SWAMPSCOTT — A few weeks ago, a video of Paul McCartney going back to the old Liverpool homestead made the rounds. There was Paul, pointing to different rooms in the house remembering what it was like to live there in the 1940s and ’50s.
That’s how I felt last week when I took Mike Moran of Swampscott up on his invitation to come and visit my grandmother’s house. I’d read or heard somewhere that Moran, whom I knew, had purchased the house on 76 Banks Road where my grandparents lived. When I asked him if it was the same Mike Moran, he said yes it was, and offered to give a guided tour anytime I wanted.
The opportunity came when I read that the house had received a Restoration and Preservation Award from the Swampscott Historical Commission. That gave me a valid reason to barge into these people’s lives on my nostalgia trip.
So, last week my wife, Linda, and I were the guests of Mike and Nancy Moran. We were there ostensibly to talk about the historical designation, but we probably talked more about my history, and that of my sister and our cousins, and how much of our lives we lived while under that roof.
It’s quite a feather in the cap to be recognized for all the work you’ve done on your home. And the Morans have done a lot. They’ve probably put as much money into fixing it as it cost them to buy it — perhaps even more.
Even before they moved into the house in 2005, Nancy knew instantly that the home she loved for its character would need major renovations.
“The first winter we were in there,” Mike said, “two of the bathrooms froze because there was very little insulation in the house.”
That was the first big project. And it wasn’t the cheap stuff — the foam — either. It was all fiberglass.
With just about every room completely done over, the best I could do was close my eyes and imagine. The living and dining rooms were flipped, for example, so that the Morans can sit in the comfort of their sofa, in front of the beautiful fireplace that dominates the room.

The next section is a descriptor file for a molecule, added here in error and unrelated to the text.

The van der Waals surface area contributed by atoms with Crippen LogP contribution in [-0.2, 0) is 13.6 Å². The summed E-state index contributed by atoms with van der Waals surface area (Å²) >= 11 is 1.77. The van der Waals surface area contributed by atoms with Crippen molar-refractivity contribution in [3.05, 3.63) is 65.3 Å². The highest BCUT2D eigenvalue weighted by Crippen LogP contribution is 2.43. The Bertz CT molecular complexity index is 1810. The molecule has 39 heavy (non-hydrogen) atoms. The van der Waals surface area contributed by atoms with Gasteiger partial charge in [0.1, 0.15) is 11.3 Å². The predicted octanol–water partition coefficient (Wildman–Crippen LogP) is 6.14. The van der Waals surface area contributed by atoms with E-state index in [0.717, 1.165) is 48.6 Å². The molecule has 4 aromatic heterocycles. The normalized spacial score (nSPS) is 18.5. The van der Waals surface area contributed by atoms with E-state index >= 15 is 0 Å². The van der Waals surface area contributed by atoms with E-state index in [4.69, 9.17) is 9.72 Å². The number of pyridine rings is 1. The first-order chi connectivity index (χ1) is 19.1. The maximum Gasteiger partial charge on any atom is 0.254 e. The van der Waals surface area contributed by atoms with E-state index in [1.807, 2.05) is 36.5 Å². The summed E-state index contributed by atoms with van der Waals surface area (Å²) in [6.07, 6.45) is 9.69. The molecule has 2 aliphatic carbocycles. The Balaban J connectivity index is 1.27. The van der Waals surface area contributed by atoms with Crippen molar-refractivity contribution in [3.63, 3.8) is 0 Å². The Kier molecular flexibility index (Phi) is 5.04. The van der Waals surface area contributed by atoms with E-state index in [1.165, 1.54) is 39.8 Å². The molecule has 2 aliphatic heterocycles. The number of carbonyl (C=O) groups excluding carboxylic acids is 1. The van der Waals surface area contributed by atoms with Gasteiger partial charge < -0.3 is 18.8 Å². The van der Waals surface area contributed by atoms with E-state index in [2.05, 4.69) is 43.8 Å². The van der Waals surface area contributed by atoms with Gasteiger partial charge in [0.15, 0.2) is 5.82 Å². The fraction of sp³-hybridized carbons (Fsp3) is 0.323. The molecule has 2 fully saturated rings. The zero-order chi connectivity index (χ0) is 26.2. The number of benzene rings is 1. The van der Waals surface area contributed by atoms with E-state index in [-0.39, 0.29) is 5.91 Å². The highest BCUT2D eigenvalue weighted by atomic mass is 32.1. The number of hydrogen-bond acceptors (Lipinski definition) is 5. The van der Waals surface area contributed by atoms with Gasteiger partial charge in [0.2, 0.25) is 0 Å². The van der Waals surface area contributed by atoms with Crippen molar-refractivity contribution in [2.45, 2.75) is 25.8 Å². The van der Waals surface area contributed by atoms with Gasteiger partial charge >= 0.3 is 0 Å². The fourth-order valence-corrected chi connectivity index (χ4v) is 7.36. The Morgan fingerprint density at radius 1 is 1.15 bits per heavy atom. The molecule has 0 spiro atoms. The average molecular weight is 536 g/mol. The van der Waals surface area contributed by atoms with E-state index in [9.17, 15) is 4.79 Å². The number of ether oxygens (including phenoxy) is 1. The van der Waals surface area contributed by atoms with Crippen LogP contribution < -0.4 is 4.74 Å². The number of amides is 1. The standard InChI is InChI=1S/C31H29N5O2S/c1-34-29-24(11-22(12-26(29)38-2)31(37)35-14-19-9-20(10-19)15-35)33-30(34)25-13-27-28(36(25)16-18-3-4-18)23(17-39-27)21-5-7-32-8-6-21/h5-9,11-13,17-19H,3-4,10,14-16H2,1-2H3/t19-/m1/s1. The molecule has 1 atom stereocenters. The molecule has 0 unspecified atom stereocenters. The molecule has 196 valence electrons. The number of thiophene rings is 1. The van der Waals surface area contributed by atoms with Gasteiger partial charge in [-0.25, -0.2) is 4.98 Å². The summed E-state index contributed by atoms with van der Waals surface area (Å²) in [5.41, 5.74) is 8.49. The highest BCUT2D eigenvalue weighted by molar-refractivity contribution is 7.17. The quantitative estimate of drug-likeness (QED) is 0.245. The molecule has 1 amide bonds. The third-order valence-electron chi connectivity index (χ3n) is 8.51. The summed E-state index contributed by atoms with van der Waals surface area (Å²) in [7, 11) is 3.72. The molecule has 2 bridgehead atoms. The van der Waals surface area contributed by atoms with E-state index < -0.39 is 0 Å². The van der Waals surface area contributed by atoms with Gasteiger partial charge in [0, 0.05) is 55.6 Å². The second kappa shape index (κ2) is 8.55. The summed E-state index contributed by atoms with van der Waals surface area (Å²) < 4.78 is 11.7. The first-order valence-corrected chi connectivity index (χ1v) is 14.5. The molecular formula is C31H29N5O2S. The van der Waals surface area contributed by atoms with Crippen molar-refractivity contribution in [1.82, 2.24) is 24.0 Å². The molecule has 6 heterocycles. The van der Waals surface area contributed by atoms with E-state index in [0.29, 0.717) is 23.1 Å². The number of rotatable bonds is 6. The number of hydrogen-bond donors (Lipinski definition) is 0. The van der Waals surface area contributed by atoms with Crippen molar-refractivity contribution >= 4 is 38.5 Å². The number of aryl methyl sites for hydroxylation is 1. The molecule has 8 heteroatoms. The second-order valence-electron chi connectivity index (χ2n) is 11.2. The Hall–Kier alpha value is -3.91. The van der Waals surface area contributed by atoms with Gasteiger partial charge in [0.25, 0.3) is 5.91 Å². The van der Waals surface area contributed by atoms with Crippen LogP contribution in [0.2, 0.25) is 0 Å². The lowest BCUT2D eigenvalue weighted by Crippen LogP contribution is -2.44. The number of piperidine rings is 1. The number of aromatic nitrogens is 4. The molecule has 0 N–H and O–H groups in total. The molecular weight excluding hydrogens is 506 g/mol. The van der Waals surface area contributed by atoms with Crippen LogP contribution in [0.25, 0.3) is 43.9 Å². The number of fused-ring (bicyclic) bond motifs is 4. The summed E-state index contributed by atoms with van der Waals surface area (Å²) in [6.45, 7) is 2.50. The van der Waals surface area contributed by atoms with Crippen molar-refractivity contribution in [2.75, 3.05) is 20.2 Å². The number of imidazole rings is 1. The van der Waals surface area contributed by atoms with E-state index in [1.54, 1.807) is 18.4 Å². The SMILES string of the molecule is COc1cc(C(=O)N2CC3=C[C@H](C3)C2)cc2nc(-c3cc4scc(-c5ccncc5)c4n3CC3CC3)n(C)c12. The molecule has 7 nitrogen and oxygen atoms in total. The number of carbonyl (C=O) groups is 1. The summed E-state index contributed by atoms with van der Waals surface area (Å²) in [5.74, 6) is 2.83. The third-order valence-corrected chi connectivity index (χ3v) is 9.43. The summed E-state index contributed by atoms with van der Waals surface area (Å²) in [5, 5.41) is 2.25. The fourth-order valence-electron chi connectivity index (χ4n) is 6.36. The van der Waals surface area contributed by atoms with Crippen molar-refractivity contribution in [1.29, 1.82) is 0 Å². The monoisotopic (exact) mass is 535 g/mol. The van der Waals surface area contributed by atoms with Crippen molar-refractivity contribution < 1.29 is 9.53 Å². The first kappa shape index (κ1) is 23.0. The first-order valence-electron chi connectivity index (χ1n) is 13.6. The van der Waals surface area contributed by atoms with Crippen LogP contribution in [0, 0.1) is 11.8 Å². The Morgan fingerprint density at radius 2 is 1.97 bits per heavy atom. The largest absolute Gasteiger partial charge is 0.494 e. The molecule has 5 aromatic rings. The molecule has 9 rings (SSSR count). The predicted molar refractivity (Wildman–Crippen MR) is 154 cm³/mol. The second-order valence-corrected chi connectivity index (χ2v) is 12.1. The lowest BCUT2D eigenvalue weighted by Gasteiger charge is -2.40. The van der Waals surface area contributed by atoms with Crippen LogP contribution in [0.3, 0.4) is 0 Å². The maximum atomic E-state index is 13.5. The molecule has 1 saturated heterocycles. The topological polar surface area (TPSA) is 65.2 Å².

I remembered the other room — now the Morans’ dining room. It had a divan along the wall in front of the radiator, and Archie and Edith chairs on either side of the archway leading to the front foyer.
Baba (I think my oldest cousin tried to say “papa” but it came out “baba,” and it stuck) sat in one of those chairs, legs resting on a footstool (no barcaloungers back in those days). On many Saturday afternoons, I sat in the other one as we watched Tony Conigliaro and the Red Sox.
One thing I distinctly remember about the house was its old-fashioned pantry that looked like something out of a scene from “Bonanza.” It was strategically located between the kitchen and their dining room, giving my grandmother access to either end, depending on where the meal was being eaten.
“It was probably built for what women from that era were expected to do,” Nancy said.
Eventually over the course of 13 years, the Morans have refurbished every room, including the kitchen twice.
“Yeah,” Nancy said. “Three years ago, we figured it was time. It was getting old.”
One day, three years ago, a man from the historical commission rang their bell and said he loved the house, loved what the Morans had done with it, and that he was going to nominate it for the renovation and restoration recognition.
“That was kind of nice,” Nancy Moran said. “We felt it was very important to maintain the character and charm of the Victorian era in which it was built.”
So much so that they researched Victorian homes “with the goal of keeping all renovations within that time period while also managing to update to today’s lifestyles.”
The plaque on the front says the house was built in 1908, but it may have been even earlier. J. Robert and Eva Cornell weren’t the first owners (that distinction belonged to Jacob Strauss). My grandparents bought it in 1937 and it stayed in the family until two years after my grandmother died in 1978.
In the letter to the Morans affirming the commission’s designation, member Justina Oliver wrote, “It is your awareness of the value of preservation and maintenance of our community’s historic and treasured private homes, commercial structures, public buildings and edifices, that gives Swampscott its special character and makes us proud to live here.”
The way the Morans have treated the house meant a lot to me, and, I’m sure, would be appreciated by my cousins. It may have been redone from cellar to dome (though there’s one stained-glass window in the front which survived all the remodeling), but there was enough about it for me to remember those days well. Why, there’s even a piano in the foyer — just like there was when I was growing up.
The Morans, especially Nancy, drank all this in with a sense of awe. Later, she wrote to me, “I have always loved our house but hearing your memories gave us a deeper appreciation for what a special home we have. Thank you for sharing with us.”